How to get started with Moldable Development
Moldable development in a nutshell
Moldable Development is a way to support decision-making by developing software in a way that makes it explainable . This is done by molding the tools and environment to your domain. In essence, you create custom tools for every problem you encounter. This makes the domain objects visible and explorable by means of custom views, actions, searches, advices, and other tools.
For some concrete examples, see Case studies of Moldable Development or Implementing a Ludo Game as a moldable development exercise.
Getting started with Moldable Development
Learn to program in Pharo and GT
To get started, you will first need to get used to programming in Pharo and GT. If you already have experience, you can skip this part. Otherwise you can start with A gentle introduction to Pharo Smalltalk.
Learn to program with live objects
One of the hardest things to learn about Moldable Development is to resist the temptation to start programming from the code editor. This is the traditional view that all mainstream IDEs offer.
The goal of Moldable Development is to create an explainable system consisting of explorable domain objects that allow you to quickly answer questions about the system using the custom tools that you build. The best way to do this is to always start from the live objects that you want to explore, and incrementally add the custom tools.
Once you have a live object, a good way to incrementally develop new behavior is to Contextual playground.
Learn to mold the tools
Moldable development entails molding the tools and the environment to your domain. This can be done in several ways.
The most visible custom tools are Inspector views. These allow you to customize what you see when you inspect an object of your domain simply by adding a method that uses the
Custom views are used in moldable development to highlight the most interesting and important aspects of a domain model. Often these are discovered as the application evolves. See Viewable entity to understand how repeated navigation can reveal the need for custom views.
Don't forget, you can always Secondary-click on the heading of an Inspector view to inspect its source code.
There are several thousand Inspector views defined in GT. (Inspect the result and go to the Metrics view.)
Custom actions are complementary to views. Like views, they are specified as methods, but with a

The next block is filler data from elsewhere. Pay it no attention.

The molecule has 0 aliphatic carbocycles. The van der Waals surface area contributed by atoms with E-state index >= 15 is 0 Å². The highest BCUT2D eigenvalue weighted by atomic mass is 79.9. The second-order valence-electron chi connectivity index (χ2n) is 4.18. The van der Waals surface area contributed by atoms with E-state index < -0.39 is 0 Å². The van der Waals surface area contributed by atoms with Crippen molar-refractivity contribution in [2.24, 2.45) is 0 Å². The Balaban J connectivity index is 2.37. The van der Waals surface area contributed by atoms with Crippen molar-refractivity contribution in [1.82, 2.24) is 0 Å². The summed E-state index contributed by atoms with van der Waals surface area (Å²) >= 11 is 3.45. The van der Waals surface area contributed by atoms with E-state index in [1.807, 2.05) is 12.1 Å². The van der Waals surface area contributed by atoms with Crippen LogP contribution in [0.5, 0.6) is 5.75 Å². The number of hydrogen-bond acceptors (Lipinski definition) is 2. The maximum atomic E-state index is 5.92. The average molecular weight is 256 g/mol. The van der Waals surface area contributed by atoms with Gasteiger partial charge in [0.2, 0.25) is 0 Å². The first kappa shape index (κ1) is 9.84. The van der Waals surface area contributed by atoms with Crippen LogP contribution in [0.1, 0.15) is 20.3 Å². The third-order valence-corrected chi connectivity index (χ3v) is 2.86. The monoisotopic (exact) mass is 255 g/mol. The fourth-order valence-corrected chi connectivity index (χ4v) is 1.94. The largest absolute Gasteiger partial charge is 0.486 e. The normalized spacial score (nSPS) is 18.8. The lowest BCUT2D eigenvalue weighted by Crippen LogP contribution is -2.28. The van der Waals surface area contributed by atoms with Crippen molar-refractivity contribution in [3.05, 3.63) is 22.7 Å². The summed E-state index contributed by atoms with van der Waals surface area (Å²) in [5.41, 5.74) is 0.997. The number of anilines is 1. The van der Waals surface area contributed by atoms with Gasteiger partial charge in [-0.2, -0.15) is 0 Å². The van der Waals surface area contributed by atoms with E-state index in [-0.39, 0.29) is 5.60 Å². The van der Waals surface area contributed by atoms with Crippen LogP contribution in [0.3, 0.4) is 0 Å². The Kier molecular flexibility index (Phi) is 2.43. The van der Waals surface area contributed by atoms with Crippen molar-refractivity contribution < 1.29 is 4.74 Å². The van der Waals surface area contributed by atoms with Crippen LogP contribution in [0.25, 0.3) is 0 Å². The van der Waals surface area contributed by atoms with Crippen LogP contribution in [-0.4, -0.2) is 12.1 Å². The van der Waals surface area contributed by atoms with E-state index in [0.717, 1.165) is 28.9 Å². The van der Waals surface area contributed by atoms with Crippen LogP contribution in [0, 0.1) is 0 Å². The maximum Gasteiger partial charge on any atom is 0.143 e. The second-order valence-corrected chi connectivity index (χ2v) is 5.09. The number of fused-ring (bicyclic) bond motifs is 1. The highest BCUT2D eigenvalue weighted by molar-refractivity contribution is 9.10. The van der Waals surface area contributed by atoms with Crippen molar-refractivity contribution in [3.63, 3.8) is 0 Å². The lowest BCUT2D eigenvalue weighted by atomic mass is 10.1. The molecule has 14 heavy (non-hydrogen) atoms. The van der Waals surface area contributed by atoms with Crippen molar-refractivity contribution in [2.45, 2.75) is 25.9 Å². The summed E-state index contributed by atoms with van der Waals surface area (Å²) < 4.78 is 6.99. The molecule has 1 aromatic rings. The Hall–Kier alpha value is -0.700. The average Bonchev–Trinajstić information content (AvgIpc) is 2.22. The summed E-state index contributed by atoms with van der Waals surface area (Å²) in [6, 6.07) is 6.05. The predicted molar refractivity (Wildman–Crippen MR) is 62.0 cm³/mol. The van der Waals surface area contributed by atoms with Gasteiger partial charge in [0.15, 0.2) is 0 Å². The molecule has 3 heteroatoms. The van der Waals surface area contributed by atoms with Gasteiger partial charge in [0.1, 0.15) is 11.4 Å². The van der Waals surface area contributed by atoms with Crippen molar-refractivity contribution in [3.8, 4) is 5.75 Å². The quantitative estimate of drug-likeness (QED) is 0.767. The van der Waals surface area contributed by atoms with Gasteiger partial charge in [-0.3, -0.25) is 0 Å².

<gtAction> pragma. Instead of defining an Inspector view, they define the behavior of a button for the Inspector view of an object.
For example, if we inspect the image directory, we see four buttons to browse the class, inspect the object, open the directory in the OS, or to search. Each of these is a gtAction. Secondary click on each ofthem to see the source code. (The simplest one is the third, to “Open in OS”.)
As with views, the need for custom actions is usually revealed during development. See Custom action for details.
Note that there are also variants to mold other tools, such as Lepiter pages or Coders. The buttons at the top of this page are defined by
<lePageAction> pragmas. Secondary-click on them to inspect thier source code.
There are several hundred custom actions in the system.
Custom searches can be defined by methods with a
<gtSearch> pragma. Anywhere you see a Spotter (magnifying glass) search, there may be custom searches defined for various categories of searches.
For example, if you inspect this page, by clicking on the “(i)” button, you will see a search button that will show two categories of results, for snippets matching the input, and pages in the same database with matching titles.
If you secondary-click on the button, you will just see the definition of the search button. To see the custom searches themselves, click on the button, and then secondary-click on the categories (in grey), i.e., “Text & Code snippets” or “Pages.”
Explore the examples to get an idea of how they work.
Other ways to mold tools
There are numerous other ways to mold tools in GT. For example, custom advices (defined with the
<gtADvice> pragma) provide linting recommendations. Tools like the GtHome landing page and the debugger can be molded, with varying degrees of effort.
Opening up tools to be moldable is also an important part of moldable development. For a more general discussion of the principles behind moldable tools, see the paper Moldable Tools for Object-oriented Development.
Follow the best practice patterns
There are numerous best practices that can help you to apply moldable development effectively. Some of these are documented as Moldable Development patterns.